While the majority of Italians settled in the urban centers of the east, many, especially northern Italians came out west. As late as 1890, there were more Italian immigrants on the Pacific coast than in New England. Their reasons for leaving and for choosing California varied. Overpopulation and the French capture of the wine industry in the 1880s made leaving attractive to Ligurians. The fact that California's small immigrant community was 80% northern made it more attractive to these people.  More here: Bancroft Collection/Italian  Americans in CaliforniaCredit to the Bancroft Library at UC Berkeley.


The contributions of Italian immigrants to 
this country and particularly to the State of 
California cannot be overestimated. In large 
part, Italian-Americans defined California with 
their hard work, intelligence, creativity and spirit 
of enterprise. Italian immigrants arrived early 
to the Golden State and established wineries, 
farms, canneries, fishing enterprises, factories 
and banks. They enhanced the state’s culture 
by founding universities and creating the 
San Francisco Opera Company. This positive 
influence continues as the most recent Italian 
immigrants make significant contributions to 
California’s new frontiers, particularly in the 
fields of technology and research.

The Museo ItaloAmericano continues the celebration of 
its first thirty years of existence by presenting In Cerca 
di una Nuova Vita, a documentary exhibit on Italian 
immigration to California from 1850 to the present day. 
There have been many individuals and organizations 
that have contributed to this exhibit — too many to 
enumerate all here. We do wish to acknowledge the 
following special contributors: Alessandro Baccari, who 
has contributed much material from his private collection; 
Professor Paola Sensi-Isolani of St. Mary’s College, whose 
First Wave narrative provides the historical context for 
the exhibit; and Paolo Pontoniere, who has curated a 
contemporary mode of presenting the accomplishments 
of the most recent immigrants. More here: From Italy to California (pdf)

Italian American Museum of Los Angeles: History

Southern California’s Italian Roots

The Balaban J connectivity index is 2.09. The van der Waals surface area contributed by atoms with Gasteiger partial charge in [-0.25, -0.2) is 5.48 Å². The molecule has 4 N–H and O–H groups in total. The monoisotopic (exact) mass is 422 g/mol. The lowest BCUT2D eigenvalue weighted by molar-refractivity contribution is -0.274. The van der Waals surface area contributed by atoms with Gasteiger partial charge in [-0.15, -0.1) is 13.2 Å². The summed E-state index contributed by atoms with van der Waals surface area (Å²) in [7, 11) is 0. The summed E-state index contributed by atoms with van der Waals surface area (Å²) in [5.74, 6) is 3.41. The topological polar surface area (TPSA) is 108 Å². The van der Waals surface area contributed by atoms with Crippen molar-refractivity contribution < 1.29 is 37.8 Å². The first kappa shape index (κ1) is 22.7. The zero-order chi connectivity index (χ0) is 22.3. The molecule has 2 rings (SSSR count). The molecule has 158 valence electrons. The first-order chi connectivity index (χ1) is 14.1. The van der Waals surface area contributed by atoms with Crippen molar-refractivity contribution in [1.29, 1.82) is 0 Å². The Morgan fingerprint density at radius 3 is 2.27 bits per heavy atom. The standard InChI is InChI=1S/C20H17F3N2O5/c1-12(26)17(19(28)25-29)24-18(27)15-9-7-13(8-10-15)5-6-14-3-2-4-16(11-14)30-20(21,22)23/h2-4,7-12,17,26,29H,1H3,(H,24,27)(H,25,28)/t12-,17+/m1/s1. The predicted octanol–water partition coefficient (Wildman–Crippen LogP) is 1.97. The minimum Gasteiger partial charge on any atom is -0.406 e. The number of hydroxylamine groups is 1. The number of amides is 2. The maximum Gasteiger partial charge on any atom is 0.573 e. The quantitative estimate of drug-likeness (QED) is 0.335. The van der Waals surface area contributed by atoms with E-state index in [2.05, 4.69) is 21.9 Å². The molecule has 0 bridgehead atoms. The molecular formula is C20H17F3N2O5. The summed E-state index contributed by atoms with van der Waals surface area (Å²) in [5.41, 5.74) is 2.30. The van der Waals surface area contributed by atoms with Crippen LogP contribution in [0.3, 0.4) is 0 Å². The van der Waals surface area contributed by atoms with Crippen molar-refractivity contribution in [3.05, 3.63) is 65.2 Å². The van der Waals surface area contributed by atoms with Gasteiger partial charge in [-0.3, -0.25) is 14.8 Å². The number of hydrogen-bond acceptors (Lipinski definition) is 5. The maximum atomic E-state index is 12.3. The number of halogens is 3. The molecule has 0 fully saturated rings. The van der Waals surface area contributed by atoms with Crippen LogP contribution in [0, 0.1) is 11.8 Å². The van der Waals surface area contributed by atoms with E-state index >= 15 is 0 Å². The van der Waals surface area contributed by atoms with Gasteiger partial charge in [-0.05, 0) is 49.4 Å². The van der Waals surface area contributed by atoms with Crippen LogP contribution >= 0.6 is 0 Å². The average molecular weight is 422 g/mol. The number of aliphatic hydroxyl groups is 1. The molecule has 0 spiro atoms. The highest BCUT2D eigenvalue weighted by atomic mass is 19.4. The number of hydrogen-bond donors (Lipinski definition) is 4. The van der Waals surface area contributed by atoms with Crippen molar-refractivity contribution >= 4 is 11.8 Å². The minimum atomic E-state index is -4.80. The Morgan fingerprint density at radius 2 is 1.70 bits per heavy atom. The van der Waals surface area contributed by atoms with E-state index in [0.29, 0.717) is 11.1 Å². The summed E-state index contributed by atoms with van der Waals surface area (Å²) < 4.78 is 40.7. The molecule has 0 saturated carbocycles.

Italians and Italian Americans have played an instrumental role in the development of Los Angeles as one of the world’s greatest metropolises, yet the history of Italians in the region is largely unknown. Though Los Angeles is home to the nation’s fifth-largest Italian population today, and the Italian presence in the American West predates the nation’s founding, seldom is the city included in dialogs surrounding contemporary or historic Italian American communities. An examination of the region’s Italian roots reveals both the complexity of the Italian Diaspora and the exceptionally diverse fabric of Southern California’s history. More here:




Beginning in Little Italy and extending to the broader Italian community, Convivio (through its auxiliary, the Italian Historical Society of San Diego), is preserving San Diego’s Italian American historical narrative and creating a lasting historical tableau through education, research, archival work, historical projects, exhibitions, and events.

With the Italian Archives of San Diego, we now have a digital repository to safeguard and share photographs, documents, manuscripts, and other historical material donated by community members to help tell the story of the Italians of San Diego.

At Amici House in Little Italy—the community’s heritage, event, and visitor center overseen by the Little Italy Heritage Commission (an advisory committee of the Italian Historical Society of San Diego)—guests can learn about local Italian history and participate in diverse programs and events offering something for everyone.
Contact us for more information on our heritage programs or to contribute materials to our archives. More here: Italian Archives of San Diego

More: Google Search Results